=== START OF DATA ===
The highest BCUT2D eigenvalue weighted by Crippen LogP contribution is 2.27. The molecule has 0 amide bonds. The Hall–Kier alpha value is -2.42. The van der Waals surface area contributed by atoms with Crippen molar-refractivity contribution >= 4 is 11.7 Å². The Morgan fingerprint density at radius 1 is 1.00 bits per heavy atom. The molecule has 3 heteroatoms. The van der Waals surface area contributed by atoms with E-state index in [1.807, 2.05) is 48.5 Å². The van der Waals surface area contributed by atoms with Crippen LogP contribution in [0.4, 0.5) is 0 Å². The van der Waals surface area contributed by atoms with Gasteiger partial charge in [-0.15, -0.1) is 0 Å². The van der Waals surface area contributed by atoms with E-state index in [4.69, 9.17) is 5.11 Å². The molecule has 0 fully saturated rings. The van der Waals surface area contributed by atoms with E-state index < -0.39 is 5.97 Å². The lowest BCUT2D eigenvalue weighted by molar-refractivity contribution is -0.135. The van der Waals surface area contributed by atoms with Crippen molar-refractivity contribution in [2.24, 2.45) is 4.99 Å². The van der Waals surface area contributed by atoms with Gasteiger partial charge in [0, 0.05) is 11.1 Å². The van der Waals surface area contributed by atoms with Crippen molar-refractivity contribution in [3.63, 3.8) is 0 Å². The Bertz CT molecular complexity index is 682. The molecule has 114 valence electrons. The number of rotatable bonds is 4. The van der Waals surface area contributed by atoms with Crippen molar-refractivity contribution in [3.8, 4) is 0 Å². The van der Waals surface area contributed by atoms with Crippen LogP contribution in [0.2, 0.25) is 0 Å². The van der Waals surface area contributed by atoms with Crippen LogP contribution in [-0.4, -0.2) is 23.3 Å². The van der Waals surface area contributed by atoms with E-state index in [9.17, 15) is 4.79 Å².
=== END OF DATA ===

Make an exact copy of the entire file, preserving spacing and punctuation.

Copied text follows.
The highest BCUT2D eigenvalue weighted by Crippen LogP contribution is 2.27. The molecule has 0 amide bonds. The Hall–Kier alpha value is -2.42. The van der Waals surface area contributed by atoms with Crippen molar-refractivity contribution >= 4 is 11.7 Å². The Morgan fingerprint density at radius 1 is 1.00 bits per heavy atom. The molecule has 3 heteroatoms. The van der Waals surface area contributed by atoms with E-state index in [1.807, 2.05) is 48.5 Å². The van der Waals surface area contributed by atoms with Crippen LogP contribution in [0.4, 0.5) is 0 Å². The van der Waals surface area contributed by atoms with Gasteiger partial charge in [-0.15, -0.1) is 0 Å². The van der Waals surface area contributed by atoms with E-state index in [4.69, 9.17) is 5.11 Å². The molecule has 0 fully saturated rings. The van der Waals surface area contributed by atoms with E-state index < -0.39 is 5.97 Å². The lowest BCUT2D eigenvalue weighted by molar-refractivity contribution is -0.135. The van der Waals surface area contributed by atoms with Crippen molar-refractivity contribution in [2.24, 2.45) is 4.99 Å². The van der Waals surface area contributed by atoms with Gasteiger partial charge in [0, 0.05) is 11.1 Å². The van der Waals surface area contributed by atoms with Crippen molar-refractivity contribution in [3.63, 3.8) is 0 Å². The Bertz CT molecular complexity index is 682. The molecule has 114 valence electrons. The number of rotatable bonds is 4. The van der Waals surface area contributed by atoms with Crippen molar-refractivity contribution in [3.8, 4) is 0 Å². The van der Waals surface area contributed by atoms with Crippen LogP contribution in [0.2, 0.25) is 0 Å². The van der Waals surface area contributed by atoms with Crippen LogP contribution in [-0.4, -0.2) is 23.3 Å². The van der Waals surface area contributed by atoms with E-state index in [9.17, 15) is 4.79 Å².